John 13:31-35 – The Fifth Sunday of Easter – for Sunday, April 28, 2013
“Just as I have loved you…” (John 13:34)
In John’s Gospel, immediately after Judas departed the upper room—departed to sell Jesus out to the first bidder, departed to become one of the best or worst known disciples, departed because of his fetid fears or selfish schemes—Jesus summed up the good news in 6 words.
In the upper room, Jesus had gathered his disciples.
In the upper room, Jesus had washed their feet.
In the upper room, Jesus had broken bread and shared wine.
In the upper room, 6 stunning, simple but never simplistic words were shared. (At least 6 in English!)
You do know those 6 words, don’t you?
Just as I have loved you.
Or maybe you need the context of the entire verse:
I give you a new commandment, that you love one another. Just as I have loved you, you should also love one another.
Familiar now? It’s the new commandment. It’s a variation of the Golden Rule. It’s so easy to say and so hard to accomplish.
It’s really not the Golden Rule. Isn’t love your neighbor as you love yourself the Golden Rule?
Even more ancient, how about Leviticus 19:18’s You shall not take vengeance or bear a grudge against your kinsfolk. Love your neighbor as yourself: I am the Lord.
To be non-Biblical, there’s Confucius with . . . Never impose on others what you would not choose for yourself.
I could keep scouring the Internet or my bookshelves for more insights. But any version of the gilded rule is usually based on me. Treat others like I want ME treated. Do I mean the ME who’s thoughtful, helpful, kind, compassionate and humble? I like that ME! ME can be so good! However—and you can guess what’s coming next—there’s another ME. Uh-oh. The guy that’s full of himself, that if he’s not always right, he can at least be loud. The ME that mirrors the ABCs of human foolishness: Arrogant, Bombastic and Conniving. (Hey, I could find an awful but honest description of ME with every letter of the alphabet.)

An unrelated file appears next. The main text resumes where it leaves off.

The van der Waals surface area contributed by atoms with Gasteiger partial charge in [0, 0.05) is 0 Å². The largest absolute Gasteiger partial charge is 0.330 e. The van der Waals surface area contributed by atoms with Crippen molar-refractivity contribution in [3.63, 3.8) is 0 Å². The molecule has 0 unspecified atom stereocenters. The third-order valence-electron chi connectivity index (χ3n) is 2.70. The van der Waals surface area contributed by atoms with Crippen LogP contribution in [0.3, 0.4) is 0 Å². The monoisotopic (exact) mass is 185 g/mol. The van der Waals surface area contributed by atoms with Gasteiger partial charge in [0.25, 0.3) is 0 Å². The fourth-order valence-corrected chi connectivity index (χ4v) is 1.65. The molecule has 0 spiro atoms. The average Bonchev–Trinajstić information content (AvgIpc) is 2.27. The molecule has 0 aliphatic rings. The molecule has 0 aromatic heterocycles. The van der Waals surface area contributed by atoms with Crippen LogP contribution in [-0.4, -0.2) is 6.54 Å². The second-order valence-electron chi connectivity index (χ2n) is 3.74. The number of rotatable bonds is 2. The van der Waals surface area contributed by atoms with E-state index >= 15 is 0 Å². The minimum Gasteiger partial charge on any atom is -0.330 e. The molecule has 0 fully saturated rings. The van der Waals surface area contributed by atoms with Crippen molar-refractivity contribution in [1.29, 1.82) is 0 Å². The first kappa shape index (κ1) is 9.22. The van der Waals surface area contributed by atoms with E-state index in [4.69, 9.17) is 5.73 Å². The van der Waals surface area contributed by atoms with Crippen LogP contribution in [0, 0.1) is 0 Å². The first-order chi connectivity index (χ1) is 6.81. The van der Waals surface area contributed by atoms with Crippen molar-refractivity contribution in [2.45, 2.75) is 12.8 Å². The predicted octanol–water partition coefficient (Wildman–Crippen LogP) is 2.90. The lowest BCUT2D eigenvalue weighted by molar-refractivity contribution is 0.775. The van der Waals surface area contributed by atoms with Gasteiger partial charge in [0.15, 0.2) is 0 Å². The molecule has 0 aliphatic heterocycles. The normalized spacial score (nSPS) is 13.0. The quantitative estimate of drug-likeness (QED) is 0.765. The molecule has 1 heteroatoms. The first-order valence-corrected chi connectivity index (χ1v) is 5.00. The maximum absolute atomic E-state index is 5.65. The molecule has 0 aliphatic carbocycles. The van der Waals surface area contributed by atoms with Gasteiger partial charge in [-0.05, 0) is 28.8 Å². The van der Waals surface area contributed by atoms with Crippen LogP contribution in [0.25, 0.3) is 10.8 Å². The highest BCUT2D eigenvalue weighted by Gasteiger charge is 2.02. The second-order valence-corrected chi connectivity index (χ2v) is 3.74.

Which ME do you want me to be whenever I treat you with my skill set? Loveable Larry or Larry the Lunkhead?
Instead, we are called to love like Jesus loved. Really?
I shudder. I cringe. I scheme. I’d prefer to turn the Biblical page to an easier section. Can’t we repurpose an “eye for an eye” . . . which makes my treatment of you—you scoundrel you—easier to accomplish. Treat me bad and I’ll dish it out equally to you.
In 2012, the venerable Christian Century magazine ran several articles about choosing 7 (not 6!) words to summarize the Gospel. An essay by Century editor David Heim cast the first challenge:
In his autobiography Brother to a Dragonfly, Will Campbell recalls how his friend P. D. East had badgered him for a succinct definition of Christianity. East did not want a long or fancy explanation. “I’m not too bright,” he told Campbell. “Keep it simple. In ten words or less, what’s the Christian message?”
Campbell obliged his friend: “We’re all bastards but God loves us anyway,” he said. To which East replied, “If you want to try again, you have two words left.”
After Heim’s article, the Century invited others to attempt a 7 word description, like . . .
ELCA Lutheran pastor and self-proclaimed pastrix Nadia Bolz-Weber: “We are who God says we are.”
Theologian and author Walter Brueggemann: “Israel’s God’s bodied love continues world-making.”
Emergent church guru and go-to guy Brian McClaren: “In Christ, God calls all to reconciliation.”
Writer and Benedictine oblate Kathleen Norris: “God is love: This is no joke.”
If we reclaim P.D. East’s original challenge of ten words to Will Campbell, I’d suggest these ten words from the heart of a stanza from W. H. Auden’s poem, As I Walked Out One Evening:
‘O stand, stand at the window
As the tears scald and start;
You shall love your crooked neighbour
With your crooked heart.’
Auden’s “crooked heart” takes my breath away. Tarnished me, with my crooked heart, seeking to love tarnished you with your crooked heart.
Just as I have loved you. Jesus’ invitation seems a holy sentence and wholly impossible to me. How can I embrace my enemy, touch the leper and give away all I have? How can I witness forgiveness, humility and justice with every breath I take?
Maybe you can. I can’t.
Still Jesus’ six words are there: Just as I have loved you. They bear repeating. So do Will Campbell’s eight: “We’re all bastards but God loves us anyway.”
How would you describe the “good news” in 6 truthful enough words?
Here are a few attempts, from 6 to 9 words, influenced by my favorite two-word phrase And Yet (which is my best and briefest proclamation of God’s abundant love):
Humans scheme and yet God still dreams.
I dread night and yet God gifts dawn.
And yet even the worst are embraced by Love.
What handful of words would you suggest to describe, define and declare the good news? Even more truthfully, what words are you, with your crooked and humble heart, willing to live from and live for?